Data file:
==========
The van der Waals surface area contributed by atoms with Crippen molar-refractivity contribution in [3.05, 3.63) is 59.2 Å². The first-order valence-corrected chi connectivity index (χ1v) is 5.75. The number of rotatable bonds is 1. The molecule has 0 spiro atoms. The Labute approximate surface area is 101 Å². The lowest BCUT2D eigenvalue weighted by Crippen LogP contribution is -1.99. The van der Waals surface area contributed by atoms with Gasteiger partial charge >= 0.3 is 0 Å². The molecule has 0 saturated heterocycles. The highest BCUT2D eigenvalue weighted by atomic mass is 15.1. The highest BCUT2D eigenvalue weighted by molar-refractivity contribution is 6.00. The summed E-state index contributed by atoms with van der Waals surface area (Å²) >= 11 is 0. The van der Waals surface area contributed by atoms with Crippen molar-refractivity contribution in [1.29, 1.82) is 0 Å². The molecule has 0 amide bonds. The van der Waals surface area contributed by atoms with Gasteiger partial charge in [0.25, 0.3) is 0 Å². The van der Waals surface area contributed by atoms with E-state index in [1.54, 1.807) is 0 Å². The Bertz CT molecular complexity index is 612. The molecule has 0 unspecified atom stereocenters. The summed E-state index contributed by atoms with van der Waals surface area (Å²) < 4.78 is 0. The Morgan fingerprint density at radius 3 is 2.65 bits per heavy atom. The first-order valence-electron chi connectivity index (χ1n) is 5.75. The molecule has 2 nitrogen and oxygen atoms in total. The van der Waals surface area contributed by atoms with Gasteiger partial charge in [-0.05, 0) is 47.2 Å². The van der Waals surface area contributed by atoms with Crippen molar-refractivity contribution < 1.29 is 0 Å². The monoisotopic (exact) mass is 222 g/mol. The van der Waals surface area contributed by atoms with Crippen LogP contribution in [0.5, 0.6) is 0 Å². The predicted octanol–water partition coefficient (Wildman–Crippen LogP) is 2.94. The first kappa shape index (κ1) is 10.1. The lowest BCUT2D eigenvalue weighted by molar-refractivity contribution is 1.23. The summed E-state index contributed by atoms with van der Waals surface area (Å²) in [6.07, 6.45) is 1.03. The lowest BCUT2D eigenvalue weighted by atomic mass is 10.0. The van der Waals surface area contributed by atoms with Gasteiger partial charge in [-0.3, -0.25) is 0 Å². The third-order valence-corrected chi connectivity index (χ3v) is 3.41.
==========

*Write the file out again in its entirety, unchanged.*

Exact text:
The van der Waals surface area contributed by atoms with Crippen molar-refractivity contribution in [3.05, 3.63) is 59.2 Å². The first-order valence-corrected chi connectivity index (χ1v) is 5.75. The number of rotatable bonds is 1. The molecule has 0 spiro atoms. The Labute approximate surface area is 101 Å². The lowest BCUT2D eigenvalue weighted by Crippen LogP contribution is -1.99. The van der Waals surface area contributed by atoms with Gasteiger partial charge >= 0.3 is 0 Å². The molecule has 0 saturated heterocycles. The highest BCUT2D eigenvalue weighted by atomic mass is 15.1. The highest BCUT2D eigenvalue weighted by molar-refractivity contribution is 6.00. The summed E-state index contributed by atoms with van der Waals surface area (Å²) >= 11 is 0. The van der Waals surface area contributed by atoms with Crippen molar-refractivity contribution in [1.29, 1.82) is 0 Å². The molecule has 0 amide bonds. The van der Waals surface area contributed by atoms with Gasteiger partial charge in [0.25, 0.3) is 0 Å². The van der Waals surface area contributed by atoms with E-state index in [1.54, 1.807) is 0 Å². The Bertz CT molecular complexity index is 612. The molecule has 0 unspecified atom stereocenters. The summed E-state index contributed by atoms with van der Waals surface area (Å²) < 4.78 is 0. The Morgan fingerprint density at radius 3 is 2.65 bits per heavy atom. The first-order valence-electron chi connectivity index (χ1n) is 5.75. The molecule has 2 nitrogen and oxygen atoms in total. The van der Waals surface area contributed by atoms with Gasteiger partial charge in [-0.05, 0) is 47.2 Å². The van der Waals surface area contributed by atoms with Crippen molar-refractivity contribution < 1.29 is 0 Å². The monoisotopic (exact) mass is 222 g/mol. The van der Waals surface area contributed by atoms with Crippen LogP contribution in [0.5, 0.6) is 0 Å². The predicted octanol–water partition coefficient (Wildman–Crippen LogP) is 2.94. The first kappa shape index (κ1) is 10.1. The lowest BCUT2D eigenvalue weighted by molar-refractivity contribution is 1.23. The summed E-state index contributed by atoms with van der Waals surface area (Å²) in [6.07, 6.45) is 1.03. The lowest BCUT2D eigenvalue weighted by atomic mass is 10.0. The van der Waals surface area contributed by atoms with Gasteiger partial charge in [-0.3, -0.25) is 0 Å². The third-order valence-corrected chi connectivity index (χ3v) is 3.41.